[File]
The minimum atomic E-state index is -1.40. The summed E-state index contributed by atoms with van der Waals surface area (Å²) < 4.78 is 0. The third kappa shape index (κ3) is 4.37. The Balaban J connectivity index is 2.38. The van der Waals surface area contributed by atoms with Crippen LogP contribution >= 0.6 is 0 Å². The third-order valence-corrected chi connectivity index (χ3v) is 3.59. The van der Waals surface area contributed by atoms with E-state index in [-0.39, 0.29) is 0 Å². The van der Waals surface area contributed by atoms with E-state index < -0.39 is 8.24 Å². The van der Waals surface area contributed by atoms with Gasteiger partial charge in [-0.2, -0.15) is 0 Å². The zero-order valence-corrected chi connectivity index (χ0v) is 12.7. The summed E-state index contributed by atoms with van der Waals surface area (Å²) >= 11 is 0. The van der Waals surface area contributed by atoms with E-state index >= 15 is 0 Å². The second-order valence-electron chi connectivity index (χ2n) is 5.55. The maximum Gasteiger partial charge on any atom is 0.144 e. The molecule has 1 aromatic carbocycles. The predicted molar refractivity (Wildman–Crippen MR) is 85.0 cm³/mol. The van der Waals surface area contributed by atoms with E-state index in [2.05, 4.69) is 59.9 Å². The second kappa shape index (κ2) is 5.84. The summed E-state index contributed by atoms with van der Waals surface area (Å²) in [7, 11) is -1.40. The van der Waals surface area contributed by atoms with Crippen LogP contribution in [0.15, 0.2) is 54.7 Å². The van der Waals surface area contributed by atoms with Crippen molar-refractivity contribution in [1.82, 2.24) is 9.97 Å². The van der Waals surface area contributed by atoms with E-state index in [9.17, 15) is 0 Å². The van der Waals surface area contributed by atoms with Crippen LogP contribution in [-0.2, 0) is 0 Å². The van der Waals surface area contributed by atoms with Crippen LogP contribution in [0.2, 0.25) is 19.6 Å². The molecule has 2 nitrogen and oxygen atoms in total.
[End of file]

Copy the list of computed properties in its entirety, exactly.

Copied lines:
The minimum atomic E-state index is -1.40. The summed E-state index contributed by atoms with van der Waals surface area (Å²) < 4.78 is 0. The third kappa shape index (κ3) is 4.37. The Balaban J connectivity index is 2.38. The van der Waals surface area contributed by atoms with Crippen LogP contribution >= 0.6 is 0 Å². The third-order valence-corrected chi connectivity index (χ3v) is 3.59. The van der Waals surface area contributed by atoms with E-state index in [-0.39, 0.29) is 0 Å². The van der Waals surface area contributed by atoms with E-state index < -0.39 is 8.24 Å². The van der Waals surface area contributed by atoms with Gasteiger partial charge in [-0.2, -0.15) is 0 Å². The zero-order valence-corrected chi connectivity index (χ0v) is 12.7. The summed E-state index contributed by atoms with van der Waals surface area (Å²) >= 11 is 0. The van der Waals surface area contributed by atoms with E-state index >= 15 is 0 Å². The second-order valence-electron chi connectivity index (χ2n) is 5.55. The maximum Gasteiger partial charge on any atom is 0.144 e. The molecule has 1 aromatic carbocycles. The predicted molar refractivity (Wildman–Crippen MR) is 85.0 cm³/mol. The van der Waals surface area contributed by atoms with E-state index in [2.05, 4.69) is 59.9 Å². The second kappa shape index (κ2) is 5.84. The summed E-state index contributed by atoms with van der Waals surface area (Å²) in [7, 11) is -1.40. The van der Waals surface area contributed by atoms with Crippen LogP contribution in [0.15, 0.2) is 54.7 Å². The van der Waals surface area contributed by atoms with Crippen molar-refractivity contribution in [1.82, 2.24) is 9.97 Å². The van der Waals surface area contributed by atoms with E-state index in [9.17, 15) is 0 Å². The van der Waals surface area contributed by atoms with Crippen LogP contribution in [-0.2, 0) is 0 Å². The van der Waals surface area contributed by atoms with Crippen LogP contribution in [0.2, 0.25) is 19.6 Å². The molecule has 2 nitrogen and oxygen atoms in total.